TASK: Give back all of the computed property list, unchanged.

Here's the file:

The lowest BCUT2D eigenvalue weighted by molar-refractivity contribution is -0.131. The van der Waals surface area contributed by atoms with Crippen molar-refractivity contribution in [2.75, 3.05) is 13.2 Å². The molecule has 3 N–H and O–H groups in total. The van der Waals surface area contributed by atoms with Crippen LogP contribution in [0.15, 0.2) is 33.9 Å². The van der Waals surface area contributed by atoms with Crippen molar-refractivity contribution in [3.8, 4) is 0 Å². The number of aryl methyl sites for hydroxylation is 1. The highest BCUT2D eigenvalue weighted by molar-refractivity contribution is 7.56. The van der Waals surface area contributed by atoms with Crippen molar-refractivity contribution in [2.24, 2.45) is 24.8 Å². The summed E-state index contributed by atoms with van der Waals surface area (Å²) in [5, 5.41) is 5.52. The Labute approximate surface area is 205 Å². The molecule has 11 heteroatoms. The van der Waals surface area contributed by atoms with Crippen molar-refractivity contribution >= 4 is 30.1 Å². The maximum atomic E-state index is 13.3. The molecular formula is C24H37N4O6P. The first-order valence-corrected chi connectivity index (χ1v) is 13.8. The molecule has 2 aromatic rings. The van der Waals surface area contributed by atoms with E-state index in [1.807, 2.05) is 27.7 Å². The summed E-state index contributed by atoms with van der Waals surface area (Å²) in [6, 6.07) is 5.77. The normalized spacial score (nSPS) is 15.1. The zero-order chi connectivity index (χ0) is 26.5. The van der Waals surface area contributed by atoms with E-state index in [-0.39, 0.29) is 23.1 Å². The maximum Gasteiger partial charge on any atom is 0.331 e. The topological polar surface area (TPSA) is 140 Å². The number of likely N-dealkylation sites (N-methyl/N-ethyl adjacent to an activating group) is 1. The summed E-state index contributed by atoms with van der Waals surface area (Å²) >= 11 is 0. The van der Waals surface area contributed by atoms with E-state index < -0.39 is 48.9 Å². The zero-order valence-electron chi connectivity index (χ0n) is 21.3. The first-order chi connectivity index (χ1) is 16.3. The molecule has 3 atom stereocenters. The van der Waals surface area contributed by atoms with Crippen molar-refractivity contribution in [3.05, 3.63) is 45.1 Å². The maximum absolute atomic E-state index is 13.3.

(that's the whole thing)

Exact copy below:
The lowest BCUT2D eigenvalue weighted by molar-refractivity contribution is -0.131. The van der Waals surface area contributed by atoms with Crippen molar-refractivity contribution in [2.75, 3.05) is 13.2 Å². The molecule has 3 N–H and O–H groups in total. The van der Waals surface area contributed by atoms with Crippen LogP contribution in [0.15, 0.2) is 33.9 Å². The van der Waals surface area contributed by atoms with Crippen molar-refractivity contribution in [3.8, 4) is 0 Å². The number of aryl methyl sites for hydroxylation is 1. The highest BCUT2D eigenvalue weighted by molar-refractivity contribution is 7.56. The van der Waals surface area contributed by atoms with Crippen molar-refractivity contribution in [2.24, 2.45) is 24.8 Å². The summed E-state index contributed by atoms with van der Waals surface area (Å²) in [5, 5.41) is 5.52. The Labute approximate surface area is 205 Å². The molecule has 11 heteroatoms. The van der Waals surface area contributed by atoms with Crippen molar-refractivity contribution >= 4 is 30.1 Å². The maximum atomic E-state index is 13.3. The molecular formula is C24H37N4O6P. The first-order valence-corrected chi connectivity index (χ1v) is 13.8. The molecule has 2 aromatic rings. The van der Waals surface area contributed by atoms with E-state index in [1.807, 2.05) is 27.7 Å². The summed E-state index contributed by atoms with van der Waals surface area (Å²) in [6, 6.07) is 5.77. The normalized spacial score (nSPS) is 15.1. The zero-order chi connectivity index (χ0) is 26.5. The van der Waals surface area contributed by atoms with E-state index in [-0.39, 0.29) is 23.1 Å². The maximum Gasteiger partial charge on any atom is 0.331 e. The topological polar surface area (TPSA) is 140 Å². The number of likely N-dealkylation sites (N-methyl/N-ethyl adjacent to an activating group) is 1. The summed E-state index contributed by atoms with van der Waals surface area (Å²) >= 11 is 0. The van der Waals surface area contributed by atoms with E-state index < -0.39 is 48.9 Å². The zero-order valence-electron chi connectivity index (χ0n) is 21.3. The first-order chi connectivity index (χ1) is 16.3. The molecule has 3 atom stereocenters. The van der Waals surface area contributed by atoms with Crippen molar-refractivity contribution in [3.05, 3.63) is 45.1 Å². The maximum absolute atomic E-state index is 13.3.